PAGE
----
A home truth

For most of my life I have taken most things for granted.

Family, safety, the next meal, job, career, happiness, health and life, and I’m not sure whether my survival from cancer eight years ago has weakened or strengthened my confidence that I will continue to live.

It’s all about familiarity, I suppose, and it is affluence that props up the familiarity. And more familiarity means less appreciation.

There is one thing I take for granted more than all the others, and that is home. I mean, from time to time, be it rarely or more often, I worry about my family, my safety and their safety, my job, my health and my life, but it never occurs to me that I could be without a home, without my home.

Many people are without a home, and I suspect many people with an actual residence are without the sense of home. So it is possible, I have to admit, that an upheaval could leave me homeless, even homeless in my own house.

There’s more to home than residence and there’s more to homelessness than the absence of a residence. Above all, I think, home is a refuge. It is a shelter not only from the weather, from the elements, but from the big world outside.

We can move our home, we can change home, but we get homesick when we’re away from home for too long. Homesickness may be not so much a longing as a need to recharge and refresh in the way we can do only at home.

It is where we go to be safe, but what of people who are at risk within their home?

A great many Australians are under threat in their homes from another person who calls that place home, and it occurs to me that the loss or degrading of this sense of home could be at least as traumatic as the verbal or physical assault. Being deprived of your home must have its own psychological impact.

Imagine feeling compelled to retreat each day to a home in which you were fearful and abused! Life is at a low pass for those who dread going home.

A residence need not be fixed, of course, and so neither need a home be fixed. For many people home is a caravan, even a hotel room, although I’ve noticed that people who stay in hotels often come to detest the experience. I suppose a tent can be a home, and while I know that drawing the flap of a sleeping bag might go some way to closing off the outside world the bag could hardly be home.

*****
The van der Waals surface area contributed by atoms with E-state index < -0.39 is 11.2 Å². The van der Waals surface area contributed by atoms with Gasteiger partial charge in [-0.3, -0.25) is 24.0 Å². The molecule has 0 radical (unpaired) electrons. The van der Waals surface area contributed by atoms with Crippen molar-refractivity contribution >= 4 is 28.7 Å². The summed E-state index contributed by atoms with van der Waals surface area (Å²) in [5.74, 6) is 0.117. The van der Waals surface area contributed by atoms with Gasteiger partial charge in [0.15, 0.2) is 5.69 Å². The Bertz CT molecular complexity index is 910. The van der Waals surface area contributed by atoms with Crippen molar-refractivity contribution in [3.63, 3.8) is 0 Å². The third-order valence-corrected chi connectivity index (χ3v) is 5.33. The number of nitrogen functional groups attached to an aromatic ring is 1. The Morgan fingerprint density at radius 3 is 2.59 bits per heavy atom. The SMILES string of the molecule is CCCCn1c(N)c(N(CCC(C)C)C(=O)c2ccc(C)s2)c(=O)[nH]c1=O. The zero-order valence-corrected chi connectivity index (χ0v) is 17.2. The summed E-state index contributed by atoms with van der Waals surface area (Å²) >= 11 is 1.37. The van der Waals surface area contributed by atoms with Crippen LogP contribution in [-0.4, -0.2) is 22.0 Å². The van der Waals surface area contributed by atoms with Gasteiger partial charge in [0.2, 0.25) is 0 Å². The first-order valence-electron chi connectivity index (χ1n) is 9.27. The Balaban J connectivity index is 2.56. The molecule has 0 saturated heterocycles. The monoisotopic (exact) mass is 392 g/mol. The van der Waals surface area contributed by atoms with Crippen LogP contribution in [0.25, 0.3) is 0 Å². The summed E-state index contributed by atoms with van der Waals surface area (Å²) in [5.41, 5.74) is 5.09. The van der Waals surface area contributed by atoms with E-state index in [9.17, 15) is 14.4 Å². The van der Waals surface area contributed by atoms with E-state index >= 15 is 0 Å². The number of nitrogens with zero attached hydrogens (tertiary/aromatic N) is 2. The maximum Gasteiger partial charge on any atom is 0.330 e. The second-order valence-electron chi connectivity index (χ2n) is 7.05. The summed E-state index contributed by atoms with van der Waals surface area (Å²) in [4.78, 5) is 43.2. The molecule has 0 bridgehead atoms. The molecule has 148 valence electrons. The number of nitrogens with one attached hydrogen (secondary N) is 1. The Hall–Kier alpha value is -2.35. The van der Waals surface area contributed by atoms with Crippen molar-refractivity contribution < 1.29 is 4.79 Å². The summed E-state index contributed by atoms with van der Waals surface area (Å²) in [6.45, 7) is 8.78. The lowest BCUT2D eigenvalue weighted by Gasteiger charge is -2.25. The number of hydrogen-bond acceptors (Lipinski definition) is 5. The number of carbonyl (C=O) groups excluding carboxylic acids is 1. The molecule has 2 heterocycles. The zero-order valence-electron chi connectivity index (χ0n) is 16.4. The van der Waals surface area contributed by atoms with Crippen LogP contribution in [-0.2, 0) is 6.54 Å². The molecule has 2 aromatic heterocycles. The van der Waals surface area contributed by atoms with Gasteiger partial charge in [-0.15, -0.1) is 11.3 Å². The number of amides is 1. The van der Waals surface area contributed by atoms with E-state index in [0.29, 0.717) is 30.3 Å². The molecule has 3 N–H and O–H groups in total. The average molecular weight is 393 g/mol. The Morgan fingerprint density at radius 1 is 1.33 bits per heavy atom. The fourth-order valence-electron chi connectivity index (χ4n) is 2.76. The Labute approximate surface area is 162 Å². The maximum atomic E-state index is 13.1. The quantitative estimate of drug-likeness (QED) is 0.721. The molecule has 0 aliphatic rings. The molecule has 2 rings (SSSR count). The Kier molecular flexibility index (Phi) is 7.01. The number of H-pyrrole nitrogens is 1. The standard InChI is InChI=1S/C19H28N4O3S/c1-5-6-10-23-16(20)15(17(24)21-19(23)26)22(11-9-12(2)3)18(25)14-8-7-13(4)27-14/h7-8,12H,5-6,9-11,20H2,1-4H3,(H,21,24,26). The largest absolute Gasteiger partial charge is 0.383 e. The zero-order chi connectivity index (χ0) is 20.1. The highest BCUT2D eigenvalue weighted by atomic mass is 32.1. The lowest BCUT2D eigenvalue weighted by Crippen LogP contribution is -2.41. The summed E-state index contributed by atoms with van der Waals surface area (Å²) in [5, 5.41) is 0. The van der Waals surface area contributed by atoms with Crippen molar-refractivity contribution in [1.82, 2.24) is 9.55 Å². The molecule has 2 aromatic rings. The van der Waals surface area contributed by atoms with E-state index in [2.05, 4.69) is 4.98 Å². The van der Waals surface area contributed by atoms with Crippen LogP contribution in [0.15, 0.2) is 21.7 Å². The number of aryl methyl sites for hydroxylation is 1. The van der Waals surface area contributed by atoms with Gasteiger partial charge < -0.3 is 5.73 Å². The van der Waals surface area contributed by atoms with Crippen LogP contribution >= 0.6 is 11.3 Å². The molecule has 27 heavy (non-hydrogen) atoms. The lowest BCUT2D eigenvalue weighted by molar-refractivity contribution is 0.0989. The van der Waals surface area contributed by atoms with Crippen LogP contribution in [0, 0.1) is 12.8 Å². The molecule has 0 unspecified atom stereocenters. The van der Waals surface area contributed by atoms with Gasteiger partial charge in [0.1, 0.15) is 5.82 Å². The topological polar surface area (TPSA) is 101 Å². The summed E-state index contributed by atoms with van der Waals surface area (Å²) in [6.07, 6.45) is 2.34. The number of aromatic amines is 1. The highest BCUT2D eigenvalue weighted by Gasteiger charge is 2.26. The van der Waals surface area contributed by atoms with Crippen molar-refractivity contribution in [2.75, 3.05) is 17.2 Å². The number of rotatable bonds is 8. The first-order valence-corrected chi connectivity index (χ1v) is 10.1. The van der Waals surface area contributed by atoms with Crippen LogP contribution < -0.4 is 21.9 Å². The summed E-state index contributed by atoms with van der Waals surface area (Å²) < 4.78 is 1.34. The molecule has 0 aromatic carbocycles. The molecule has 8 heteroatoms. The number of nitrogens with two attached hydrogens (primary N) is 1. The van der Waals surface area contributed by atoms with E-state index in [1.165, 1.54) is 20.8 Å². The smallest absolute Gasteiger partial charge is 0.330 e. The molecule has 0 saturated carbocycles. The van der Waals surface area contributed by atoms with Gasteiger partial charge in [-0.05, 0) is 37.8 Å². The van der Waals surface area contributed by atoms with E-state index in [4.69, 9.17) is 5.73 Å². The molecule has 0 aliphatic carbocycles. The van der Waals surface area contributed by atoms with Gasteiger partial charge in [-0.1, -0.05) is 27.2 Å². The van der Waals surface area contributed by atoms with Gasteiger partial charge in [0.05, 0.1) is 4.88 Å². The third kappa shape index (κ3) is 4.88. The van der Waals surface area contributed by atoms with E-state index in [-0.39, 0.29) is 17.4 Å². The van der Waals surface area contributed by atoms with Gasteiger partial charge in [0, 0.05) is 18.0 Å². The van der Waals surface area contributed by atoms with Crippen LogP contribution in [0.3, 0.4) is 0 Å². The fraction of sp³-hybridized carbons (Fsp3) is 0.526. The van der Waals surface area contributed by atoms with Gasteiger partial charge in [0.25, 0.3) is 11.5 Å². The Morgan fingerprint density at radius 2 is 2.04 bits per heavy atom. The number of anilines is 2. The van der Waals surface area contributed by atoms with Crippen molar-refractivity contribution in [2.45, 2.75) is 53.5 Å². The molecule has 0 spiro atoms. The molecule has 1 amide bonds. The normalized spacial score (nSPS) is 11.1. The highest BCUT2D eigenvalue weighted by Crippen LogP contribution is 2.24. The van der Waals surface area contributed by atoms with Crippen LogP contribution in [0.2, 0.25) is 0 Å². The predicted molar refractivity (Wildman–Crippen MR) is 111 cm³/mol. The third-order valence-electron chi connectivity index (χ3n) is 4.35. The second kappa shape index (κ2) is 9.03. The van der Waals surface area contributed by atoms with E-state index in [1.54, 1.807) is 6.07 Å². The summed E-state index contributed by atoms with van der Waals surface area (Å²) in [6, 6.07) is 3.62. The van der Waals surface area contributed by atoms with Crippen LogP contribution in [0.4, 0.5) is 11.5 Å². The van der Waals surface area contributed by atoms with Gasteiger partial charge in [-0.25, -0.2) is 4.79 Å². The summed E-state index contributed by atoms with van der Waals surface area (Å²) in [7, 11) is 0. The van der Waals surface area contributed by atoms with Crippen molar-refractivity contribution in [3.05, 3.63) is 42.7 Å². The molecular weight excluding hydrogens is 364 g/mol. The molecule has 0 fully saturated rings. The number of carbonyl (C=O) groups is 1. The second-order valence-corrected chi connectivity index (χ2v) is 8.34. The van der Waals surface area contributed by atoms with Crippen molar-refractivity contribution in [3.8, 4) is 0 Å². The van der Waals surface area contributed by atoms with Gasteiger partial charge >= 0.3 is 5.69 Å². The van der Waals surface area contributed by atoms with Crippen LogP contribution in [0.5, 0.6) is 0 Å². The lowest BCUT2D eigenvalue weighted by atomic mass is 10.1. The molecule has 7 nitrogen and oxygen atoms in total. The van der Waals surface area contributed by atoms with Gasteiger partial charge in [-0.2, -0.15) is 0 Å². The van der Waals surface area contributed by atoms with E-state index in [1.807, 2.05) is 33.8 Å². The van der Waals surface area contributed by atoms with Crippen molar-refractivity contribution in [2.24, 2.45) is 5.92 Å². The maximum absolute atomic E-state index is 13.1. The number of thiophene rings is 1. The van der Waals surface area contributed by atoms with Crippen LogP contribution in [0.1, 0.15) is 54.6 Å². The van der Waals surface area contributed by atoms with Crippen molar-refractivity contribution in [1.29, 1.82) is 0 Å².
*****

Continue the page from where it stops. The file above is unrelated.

Above all home is a place, a place we can call our own even if we don’t own it, but I do believe that the uncertainty of home has a greater impact on many people who rent than we realise. Being forced to vacate a house that has become home must be traumatic, and the home at the next house will be qualified by the threat of eviction.

Further sullying the renter’s sense of home is that so much of it is subject to the landlord’s approval – pets, hanging pictures, gardens – and the private space that is home is open to inspection by the landlord, and a procession of prospective buyers if he so wishes, with very little notice. As a young fellow renting flats I always felt that my home, such as it was, had been invaded by inspecting agents or prospective buyers.

Such as it was? A home is no less home because of the absence of trappings, even if it may be less comfortable.

My sense of home is more dependent on the presence of my wife than any other factor, and I expect that this is common among men whose wife has been the homemaker. I doubt that the reverse is true, that a woman’s sense of home is dependent, or as dependent, on the presence of husband.

My home seems empty when my wife is not there for anything more than a day or so, and she would say that home is more restful when I’m not there.

I expect that a serious loss for men who’ve lost their wife, through separation or death, is the loss of the sense of home. Women do seem to live alone more happily than men after a relationship has come to an end.

We who take home for granted assume homeless means houseless, when the loss is much more than that.

What is home to you? Have you been homeless? Do you accept that homeless is more than houseless?

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